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Visions Journal

A reminder that this article from our magazine Visions was published more than 1 year ago. It is here for reference only. Some information in it may no longer be current. It also represents the point of the view of the author only. See the author box at the bottom of the article for more about the contributor.

Tips for Cutting Back

Rielle Capler, MHA

Reprinted from the "Cannabis" issue of Visions Journal, 2009, 5 (4), p. 25

People develop patterns of cannabis use that fit their needs. As their needs change, people tend to change their patterns of use. For some this means stopping the use of cannabis completely. For others it means stopping temporarily or cutting back.

Often, patterns of use change quite naturally. For example, many people who use cannabis in their youth stop using it when they get older. Some use cannabis for medical purposes that may be temporary or change over time. Others use cannabis throughout their lives, with periods of non-use or less use.

There are different reasons why people decide to change their pattern of use. Some people may stop using cannabis temporarily to reduce their tolerance level. This means that they can use less cannabis to get the effect they want. By cutting down on the amount used, they can maintain the benefits, but minimize possible harms (e.g., respiratory problems such as bronchitis which can accompany heavy, long-term use). For other people, it may be a matter of cutting back on costs. Still others may be concerned about the potential legal consequences. And for some, their cannabis use may be a problem—due to misuse, stigma or legal status—for the people they care about.

Most people who want to cut down on or quit cannabis are able to do so easily; The way cannabis molecules work in the body typically leads to controlled use of low doses, rather than the compulsive use sometimes seen with drugs that are considered addictive.

Cannabis has a low risk for physical dependence. However, when someone uses cannabis a lot over a long period of time, they may develop a psychological or emotional dependence. This means they may have come to rely on the effects of cannabis and may have trouble functioning with less cannabis. People who do develop mild physical or psychological dependence may experience minor withdrawal symptoms. These can include irritability, anxiety, loss of appetite and disturbed sleep. These symptoms are usually slight and last for about a week.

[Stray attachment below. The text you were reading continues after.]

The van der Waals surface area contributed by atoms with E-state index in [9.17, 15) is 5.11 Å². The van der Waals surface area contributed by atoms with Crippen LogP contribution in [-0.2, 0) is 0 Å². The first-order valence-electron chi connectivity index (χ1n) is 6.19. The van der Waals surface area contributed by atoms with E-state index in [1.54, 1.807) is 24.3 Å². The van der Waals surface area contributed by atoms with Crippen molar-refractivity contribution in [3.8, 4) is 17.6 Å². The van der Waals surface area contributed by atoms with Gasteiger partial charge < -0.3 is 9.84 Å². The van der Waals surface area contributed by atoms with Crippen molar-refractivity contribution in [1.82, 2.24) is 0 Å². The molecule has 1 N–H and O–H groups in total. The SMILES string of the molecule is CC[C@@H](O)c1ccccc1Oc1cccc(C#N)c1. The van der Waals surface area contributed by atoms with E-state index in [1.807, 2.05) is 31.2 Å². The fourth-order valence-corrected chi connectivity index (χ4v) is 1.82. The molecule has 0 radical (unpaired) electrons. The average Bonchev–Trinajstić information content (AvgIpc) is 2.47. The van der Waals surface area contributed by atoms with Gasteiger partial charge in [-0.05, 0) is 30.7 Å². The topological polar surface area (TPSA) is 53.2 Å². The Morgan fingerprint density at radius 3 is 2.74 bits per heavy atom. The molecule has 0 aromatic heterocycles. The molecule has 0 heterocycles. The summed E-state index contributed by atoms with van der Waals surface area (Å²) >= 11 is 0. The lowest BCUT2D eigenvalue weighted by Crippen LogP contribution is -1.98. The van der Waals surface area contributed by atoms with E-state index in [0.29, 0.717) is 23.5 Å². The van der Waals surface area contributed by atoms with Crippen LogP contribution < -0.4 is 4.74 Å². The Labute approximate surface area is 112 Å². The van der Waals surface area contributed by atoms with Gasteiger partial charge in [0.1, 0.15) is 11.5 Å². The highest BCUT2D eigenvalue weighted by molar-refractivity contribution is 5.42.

If you’ve decided to cut down on or quit using cannabis, consider the following guidelines and tips.

Tips to help you cut down on the amount of cannabis you use:

  • Take a break: You may have found that you need to use an increasing amount of cannabis to get the desired effects. This is called tolerance. If you want to reduce tolerance, stop using cannabis for a week or two, or take longer breaks than usual between use.

  • Use a variety of strains: You may build up tolerance to one strain of cannabis, but not to another. Instead of using the same strain continually, alternate between different strains.

  • Practise self-management: Instead of smoking a whole joint or taking a puff every time a joint comes around, take a puff or two and then wait a few minutes. You may find that a smaller amount is enough.

  • Use higher potency cannabis: Instead of smoking a lot of a weak strain of cannabis, smoke less of a more potent one.

  • Use a vaporizer: Because of the way they are designed, a good quality vaporizer will allow you to use less cannabis to get the effects you want.

  • Avoid adding tobacco to your joint: Tobacco contains nicotine, which can quickly create nicotine dependency. Rolling tobacco and cannabis together in a joint may make it harder for you to cut down on using cannabis.

  • Buy less, so you smoke less: Buying cannabis in bulk is cheaper, but you may end up smoking more than you want to just because it’s available.

* See the Managing Substance Use Workbook for more information

About the author
Rielle worked eight years as a Policy Analyst and Research Coordinator with the BC Compassion Club Society. She was a Research Associate at the Centre for Addictions Research of BC (CARBC) and is currently an Associate Researcher at the Centre for Applied Research in Mental Health and Addiction at SFU


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